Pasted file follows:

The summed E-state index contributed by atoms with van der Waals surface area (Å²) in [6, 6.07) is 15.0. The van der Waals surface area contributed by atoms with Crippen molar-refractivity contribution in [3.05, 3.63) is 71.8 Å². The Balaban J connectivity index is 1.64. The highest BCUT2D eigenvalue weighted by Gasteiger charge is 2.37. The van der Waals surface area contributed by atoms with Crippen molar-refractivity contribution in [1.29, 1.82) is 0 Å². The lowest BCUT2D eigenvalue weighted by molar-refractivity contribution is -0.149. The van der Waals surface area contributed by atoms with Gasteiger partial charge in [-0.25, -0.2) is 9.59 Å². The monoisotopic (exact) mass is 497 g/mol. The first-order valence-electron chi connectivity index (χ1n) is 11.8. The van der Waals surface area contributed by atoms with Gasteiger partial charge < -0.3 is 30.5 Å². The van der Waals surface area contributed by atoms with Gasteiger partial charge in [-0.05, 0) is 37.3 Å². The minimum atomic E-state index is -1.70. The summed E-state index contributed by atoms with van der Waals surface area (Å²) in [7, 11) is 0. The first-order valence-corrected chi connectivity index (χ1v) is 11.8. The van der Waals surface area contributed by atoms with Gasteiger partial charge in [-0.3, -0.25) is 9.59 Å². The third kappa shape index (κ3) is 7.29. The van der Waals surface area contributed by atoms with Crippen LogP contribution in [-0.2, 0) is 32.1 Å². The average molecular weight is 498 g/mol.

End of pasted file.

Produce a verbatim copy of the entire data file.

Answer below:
The summed E-state index contributed by atoms with van der Waals surface area (Å²) in [6, 6.07) is 15.0. The van der Waals surface area contributed by atoms with Crippen molar-refractivity contribution in [3.05, 3.63) is 71.8 Å². The Balaban J connectivity index is 1.64. The highest BCUT2D eigenvalue weighted by Gasteiger charge is 2.37. The van der Waals surface area contributed by atoms with Crippen molar-refractivity contribution in [1.29, 1.82) is 0 Å². The lowest BCUT2D eigenvalue weighted by molar-refractivity contribution is -0.149. The van der Waals surface area contributed by atoms with Gasteiger partial charge in [-0.25, -0.2) is 9.59 Å². The monoisotopic (exact) mass is 497 g/mol. The first-order valence-electron chi connectivity index (χ1n) is 11.8. The van der Waals surface area contributed by atoms with Gasteiger partial charge < -0.3 is 30.5 Å². The van der Waals surface area contributed by atoms with Gasteiger partial charge in [-0.05, 0) is 37.3 Å². The minimum atomic E-state index is -1.70. The summed E-state index contributed by atoms with van der Waals surface area (Å²) in [7, 11) is 0. The first-order valence-corrected chi connectivity index (χ1v) is 11.8. The van der Waals surface area contributed by atoms with Gasteiger partial charge in [-0.3, -0.25) is 9.59 Å². The third kappa shape index (κ3) is 7.29. The van der Waals surface area contributed by atoms with Crippen LogP contribution in [-0.2, 0) is 32.1 Å². The average molecular weight is 498 g/mol.